A key liberal lawmaker pledged on Wednesday that the progressive caucus in the House was not going to compromise on health care reform, emphasizing that it was acutely aware of its reputation for buckling under pressure.
Rep. Raul Grijalva (D-Ariz.) told the Huffington Post that he and fellow liberals within the House would not be "rolled" over in a key debate regarding the reimbursement rates rewarded under a public option. Noting that the preponderance of votes were there to reimburse providers at a rate paid under Medicare (plus five percent), Grijalva called out his party's leadership in Congress and the White House for entertaining a provision that would allow the rates to be negotiated.
"If the issue is who is going to blink first and the assumption is the progressive caucus is going to roll over... that is a test that leadership and the White House might want to reconsider," he said.
The Arizona Democrat spoke to the Huffington Post roughly an hour after he and fellow Democrats expressed similar concern to House Democratic leadership during a caucus meeting on Wednesday.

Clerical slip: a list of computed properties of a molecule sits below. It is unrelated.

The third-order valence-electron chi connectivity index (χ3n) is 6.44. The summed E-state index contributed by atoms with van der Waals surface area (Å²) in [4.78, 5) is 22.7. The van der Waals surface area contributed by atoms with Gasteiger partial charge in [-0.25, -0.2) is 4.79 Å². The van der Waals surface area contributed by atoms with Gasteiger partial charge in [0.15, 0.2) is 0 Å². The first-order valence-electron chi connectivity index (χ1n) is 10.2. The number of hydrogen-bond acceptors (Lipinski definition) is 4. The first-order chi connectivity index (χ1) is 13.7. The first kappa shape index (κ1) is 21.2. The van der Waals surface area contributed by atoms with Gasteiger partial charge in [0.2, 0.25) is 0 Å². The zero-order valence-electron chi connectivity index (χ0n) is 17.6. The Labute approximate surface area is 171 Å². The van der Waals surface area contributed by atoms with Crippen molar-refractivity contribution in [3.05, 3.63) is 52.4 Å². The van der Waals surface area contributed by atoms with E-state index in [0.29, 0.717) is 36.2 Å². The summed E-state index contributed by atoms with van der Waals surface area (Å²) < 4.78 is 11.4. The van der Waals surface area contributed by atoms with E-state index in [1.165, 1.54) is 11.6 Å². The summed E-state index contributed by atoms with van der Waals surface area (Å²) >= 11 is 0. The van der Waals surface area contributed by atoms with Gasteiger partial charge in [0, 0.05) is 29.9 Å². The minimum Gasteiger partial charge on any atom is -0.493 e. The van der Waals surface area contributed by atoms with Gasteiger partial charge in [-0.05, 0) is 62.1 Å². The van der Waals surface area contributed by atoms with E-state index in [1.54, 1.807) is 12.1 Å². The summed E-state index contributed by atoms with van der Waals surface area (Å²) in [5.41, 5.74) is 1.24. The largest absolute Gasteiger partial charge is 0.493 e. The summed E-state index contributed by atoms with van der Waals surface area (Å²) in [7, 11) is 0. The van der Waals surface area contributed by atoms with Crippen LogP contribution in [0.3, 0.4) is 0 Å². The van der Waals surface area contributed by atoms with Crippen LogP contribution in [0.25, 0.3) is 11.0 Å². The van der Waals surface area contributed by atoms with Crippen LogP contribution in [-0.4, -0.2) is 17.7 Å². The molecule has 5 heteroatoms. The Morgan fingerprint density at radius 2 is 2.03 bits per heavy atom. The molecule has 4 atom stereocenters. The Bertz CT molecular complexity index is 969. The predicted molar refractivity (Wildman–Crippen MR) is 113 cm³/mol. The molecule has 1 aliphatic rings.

"We are trying to fit a square peg into a round hole," Grijalva said. "We are spending time looking for different machinations of what a different rate will be when we have an overwhelming number, a vast majority, who supports Medicare plus five."
According to Grijalva's whip count, there are currently 160 to 170 Democrats in the House who support the form of reimbursement rates favored by progressives. A proposal to allow rates to be negotiated individually with providers, by contrast, has the backing of less than 30 members, predominantly conservative Blue Dogs.
And yet, the congressman complained, the word he's getting from the higher-ups in the party, namely House Speaker Nancy Pelosi (D-Cali.), is that they should get more comfortable with the conservative approach or risk not getting a bill out of the House.
"I think that assumption is there and it is about to get tested. And unfortunately it will get tested over an issue that not only 70 to 80 members of the progressive caucus support but 100 other [Democrats] do too," he said.
"We might get fed up if we have to accept [this]," he warned, "and that might make it untenable for the progressive caucus."
Grijalva insisted that if Pelosi and the White House simply put their weight behind a Medicare-plus-five approach it would "get to 218" - the number of votes needed for passage in the House. He recognized that the politics were different in the Senate, where it remains uncertain that a public option -- even one watered down -- will get to the floor. But the congressman stressed that, if the goal was to placate Senate Democrats before they even produced a bill, it would make for bad politics and policy.
"I don't know if we are trying to give into the Senate before going to conference committee," he said. "That would be a big mistake if we go in with a weak hand."